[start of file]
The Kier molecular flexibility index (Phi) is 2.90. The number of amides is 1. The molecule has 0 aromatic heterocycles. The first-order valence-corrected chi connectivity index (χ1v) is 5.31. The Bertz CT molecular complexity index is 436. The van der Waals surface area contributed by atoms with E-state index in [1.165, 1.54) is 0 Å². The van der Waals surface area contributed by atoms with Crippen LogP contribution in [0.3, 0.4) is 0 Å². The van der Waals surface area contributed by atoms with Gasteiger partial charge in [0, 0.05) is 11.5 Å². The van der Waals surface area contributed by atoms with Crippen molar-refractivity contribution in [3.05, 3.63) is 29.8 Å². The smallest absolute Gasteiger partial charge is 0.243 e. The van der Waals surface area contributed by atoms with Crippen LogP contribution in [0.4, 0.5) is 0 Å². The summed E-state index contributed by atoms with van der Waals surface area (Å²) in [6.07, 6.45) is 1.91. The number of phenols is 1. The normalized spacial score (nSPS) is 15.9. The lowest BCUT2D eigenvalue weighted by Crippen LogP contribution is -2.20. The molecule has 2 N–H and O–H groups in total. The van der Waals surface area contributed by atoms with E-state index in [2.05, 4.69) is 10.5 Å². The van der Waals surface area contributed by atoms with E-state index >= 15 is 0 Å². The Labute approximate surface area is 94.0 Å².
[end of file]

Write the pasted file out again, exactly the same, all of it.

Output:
The Kier molecular flexibility index (Phi) is 2.90. The number of amides is 1. The molecule has 0 aromatic heterocycles. The first-order valence-corrected chi connectivity index (χ1v) is 5.31. The Bertz CT molecular complexity index is 436. The van der Waals surface area contributed by atoms with E-state index in [1.165, 1.54) is 0 Å². The van der Waals surface area contributed by atoms with Crippen LogP contribution in [0.3, 0.4) is 0 Å². The van der Waals surface area contributed by atoms with Gasteiger partial charge in [0, 0.05) is 11.5 Å². The van der Waals surface area contributed by atoms with Crippen molar-refractivity contribution in [3.05, 3.63) is 29.8 Å². The smallest absolute Gasteiger partial charge is 0.243 e. The van der Waals surface area contributed by atoms with Crippen LogP contribution in [0.4, 0.5) is 0 Å². The summed E-state index contributed by atoms with van der Waals surface area (Å²) in [6.07, 6.45) is 1.91. The number of phenols is 1. The normalized spacial score (nSPS) is 15.9. The lowest BCUT2D eigenvalue weighted by Crippen LogP contribution is -2.20. The molecule has 2 N–H and O–H groups in total. The van der Waals surface area contributed by atoms with E-state index in [2.05, 4.69) is 10.5 Å². The van der Waals surface area contributed by atoms with E-state index >= 15 is 0 Å². The Labute approximate surface area is 94.0 Å².